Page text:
Journal of Colloid and Interface Science, Vol.587, 789-796, 2021
Where are those lipid nano rings?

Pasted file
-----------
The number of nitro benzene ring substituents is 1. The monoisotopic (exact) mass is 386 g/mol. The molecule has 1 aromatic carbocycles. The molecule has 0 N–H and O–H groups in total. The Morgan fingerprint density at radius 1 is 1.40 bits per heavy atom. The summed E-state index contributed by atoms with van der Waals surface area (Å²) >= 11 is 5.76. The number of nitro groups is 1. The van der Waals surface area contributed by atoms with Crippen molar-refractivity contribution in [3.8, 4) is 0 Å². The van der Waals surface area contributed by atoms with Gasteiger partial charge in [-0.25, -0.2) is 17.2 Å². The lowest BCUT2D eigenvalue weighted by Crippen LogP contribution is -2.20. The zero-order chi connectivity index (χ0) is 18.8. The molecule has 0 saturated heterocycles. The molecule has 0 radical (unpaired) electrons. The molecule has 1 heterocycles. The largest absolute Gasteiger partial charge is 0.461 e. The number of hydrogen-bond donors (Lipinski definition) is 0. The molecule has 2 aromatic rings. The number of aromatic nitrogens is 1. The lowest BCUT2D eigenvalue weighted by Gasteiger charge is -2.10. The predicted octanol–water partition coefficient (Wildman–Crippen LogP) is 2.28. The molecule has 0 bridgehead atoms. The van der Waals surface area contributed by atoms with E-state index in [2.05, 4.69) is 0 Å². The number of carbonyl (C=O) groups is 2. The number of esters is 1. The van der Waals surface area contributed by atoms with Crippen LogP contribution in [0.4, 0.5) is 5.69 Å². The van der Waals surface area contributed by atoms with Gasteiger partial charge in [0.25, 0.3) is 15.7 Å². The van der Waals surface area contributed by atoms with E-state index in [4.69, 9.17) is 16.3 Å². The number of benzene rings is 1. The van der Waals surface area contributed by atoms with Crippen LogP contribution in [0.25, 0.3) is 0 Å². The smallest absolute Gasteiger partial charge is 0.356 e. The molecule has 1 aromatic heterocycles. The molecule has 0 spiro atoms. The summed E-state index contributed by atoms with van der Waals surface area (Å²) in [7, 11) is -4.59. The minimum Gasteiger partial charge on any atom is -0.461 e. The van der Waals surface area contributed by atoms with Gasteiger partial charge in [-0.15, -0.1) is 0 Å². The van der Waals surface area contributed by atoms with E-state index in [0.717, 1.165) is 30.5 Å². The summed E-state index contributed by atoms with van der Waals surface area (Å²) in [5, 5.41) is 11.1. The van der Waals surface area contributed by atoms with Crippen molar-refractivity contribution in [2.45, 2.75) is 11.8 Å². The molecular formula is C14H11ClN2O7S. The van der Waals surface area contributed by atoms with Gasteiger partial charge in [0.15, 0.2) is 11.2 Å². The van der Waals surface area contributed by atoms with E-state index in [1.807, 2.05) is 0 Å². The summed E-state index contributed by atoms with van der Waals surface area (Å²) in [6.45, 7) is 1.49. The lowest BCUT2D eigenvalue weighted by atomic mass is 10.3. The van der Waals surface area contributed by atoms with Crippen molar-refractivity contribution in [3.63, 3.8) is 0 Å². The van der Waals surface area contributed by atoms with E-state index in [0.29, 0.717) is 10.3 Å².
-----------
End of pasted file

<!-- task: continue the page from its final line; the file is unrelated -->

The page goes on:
Highly curved toroidal micelles with diameters as small as 100 nm have been successfully constructed by self-assembly of amphiphilic block copolymers. These structures may have potential applications in gene or drug delivery. Experimental observations suggest that toroidal micelles likely originate from spherical or disc-like micelles which are tricked into forming toroidal micelles upon external stimuli ('smart' materials). Since self-assembly of polymeric and lipid surfactants is guided by the same physical principles, we hypothesize that 'smart' lipid surfactants can be equivalently tricked into forming highly curved toroidal micelles that are tenfold smaller (similar or equal to 10 nm diameter). Paradoxically, these 'nano rings' have never been observed. Using coarse-grained molecular dynamics (MD) simulations in conjunction with a state-of the-art free energy calculation method (a string method), we illustrate how a thermo-responsive lipid surfactant is able to form toroidal micelles. These micelles originate from disc-like micelles that are spontaneously perforated upon heat shocking, thereby supporting a longstanding hypothesis on the possible origin of polymeric toroidal micelle phases observed in experiments. We illustrate that kinetically stable 'nano rings' are substantially shorter lived than their tenfold larger polymeric analogs. The estimated lifetime (milliseconds) is in fact similar to the characteristic breaking time of the corresponding worm-like micelle. Finally, we resolve the characteristic finger print which 'nano rings' leave in time-resolved X-ray spectra and illustrate how the uptake of small DNA fragments may enhance their stability. Despite a shared kinetics of self-assembly, length scale dependent differences in the life-time of surfactant phases can occur when phases are kinetically rather than thermodynamically stable. This results in the apparent absence or presence of toroidal micelle phases on different length scales. Our theoretical work precisely illustrates that the universality of surfactants nevertheless remains conserved even at different length scales. (c) 2020 Published by Elsevier Inc.